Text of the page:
Thomas’s jurisprudence in the 1990s paved the way for the Heller and Citizens United decisions. In this way, Toobin contends, he is like another consequential jurist: Hugo Black.
Black joined the Court in 1937, the year Franklin Roosevelt tried to pack the Court because conservative justices had struck down the Agricultural Adjustment Act as well as New York’s minimum wage law. His views became widely held over his tenure (he served until 1971) and his jurisprudence affirmed the New Deal social compact.
No one is saying Thomas’s originalism will become widely held. Even Antonin Scalia (his most likeminded Court colleague) has questioned his assault on stare decisis. “I wouldn’t” shun precedent entirely, Scalia noted in 2004. But the Roberts Court have embraced Thomas’s views on guns and free speech, which seemed radical just ten years ago.
The Supreme Court had not addressed the Second Amendment since 1939 before hearing Heller. The consensus view was that the right to keep and bear arms was a collective, rather than an personal right. This view was prevalent because of the wording of the Second Amendment, which reads: “A well regulated Militia, being necessary to the security of a free State, the right of the people to keep and bear Arms, shall not be infringed. “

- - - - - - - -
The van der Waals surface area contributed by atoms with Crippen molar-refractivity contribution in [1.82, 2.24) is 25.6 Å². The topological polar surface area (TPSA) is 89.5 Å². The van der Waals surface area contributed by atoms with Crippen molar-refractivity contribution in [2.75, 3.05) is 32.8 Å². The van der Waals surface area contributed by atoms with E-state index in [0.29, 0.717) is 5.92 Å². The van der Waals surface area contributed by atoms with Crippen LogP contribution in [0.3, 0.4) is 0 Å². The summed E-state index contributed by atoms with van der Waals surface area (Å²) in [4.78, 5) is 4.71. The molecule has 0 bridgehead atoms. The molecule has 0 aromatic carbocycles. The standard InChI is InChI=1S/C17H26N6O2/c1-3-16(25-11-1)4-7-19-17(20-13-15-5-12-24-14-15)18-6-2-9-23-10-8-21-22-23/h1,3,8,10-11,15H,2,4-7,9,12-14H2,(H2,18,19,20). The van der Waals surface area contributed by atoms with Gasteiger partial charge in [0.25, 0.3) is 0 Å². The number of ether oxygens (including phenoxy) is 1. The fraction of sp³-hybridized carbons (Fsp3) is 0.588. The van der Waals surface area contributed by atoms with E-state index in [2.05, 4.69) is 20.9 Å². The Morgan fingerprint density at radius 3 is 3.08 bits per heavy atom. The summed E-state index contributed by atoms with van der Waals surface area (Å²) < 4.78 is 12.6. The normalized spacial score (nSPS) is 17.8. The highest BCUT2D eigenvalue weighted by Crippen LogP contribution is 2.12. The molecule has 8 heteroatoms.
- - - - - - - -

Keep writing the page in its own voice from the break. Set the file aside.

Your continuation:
Thomas thought the Second Amendment guaranteed individual gun rights. He addressed the issue in 1997, on a case involving the Brady Bill. Bill Clinton passed this gun-control legislation in 1993. A provision of the bill required state and local officials to conduct a background check on gun buyers.
This provision of the bill was challenged in Printz v United States . The Court ruled (5-4) that the background checks were unconstitutional and a violation of states’ rights. This argument centered on the Tenth Amendment, which says that the federal government has enumerated (limited) powers and additional power was reserved to the states and the people.
In a concurring opinion, Thomas suggested that the Brady Bill might also violate the Second Amendment (in addition to the Tenth) because it violated the “personal” rights of gun owners.
This attracted two lawyers (Steve Simpson and Clark Neily) who work for the libertarian non-profit law firm, Institute for Justice. Neily and Simpson wanted to find a test case for challenging the Second Amendment’s consensus view. They approached Robert Levy, a constitutional scholar at Washington’s libertarian think tank, the CATO Institute.
Levy agreed to use CATO’s resources to find a test case. They ultimately selected Dick Heller, a Washington,D.C. special police officer who had been denied a gun permit because of the District’s strict gun-control laws.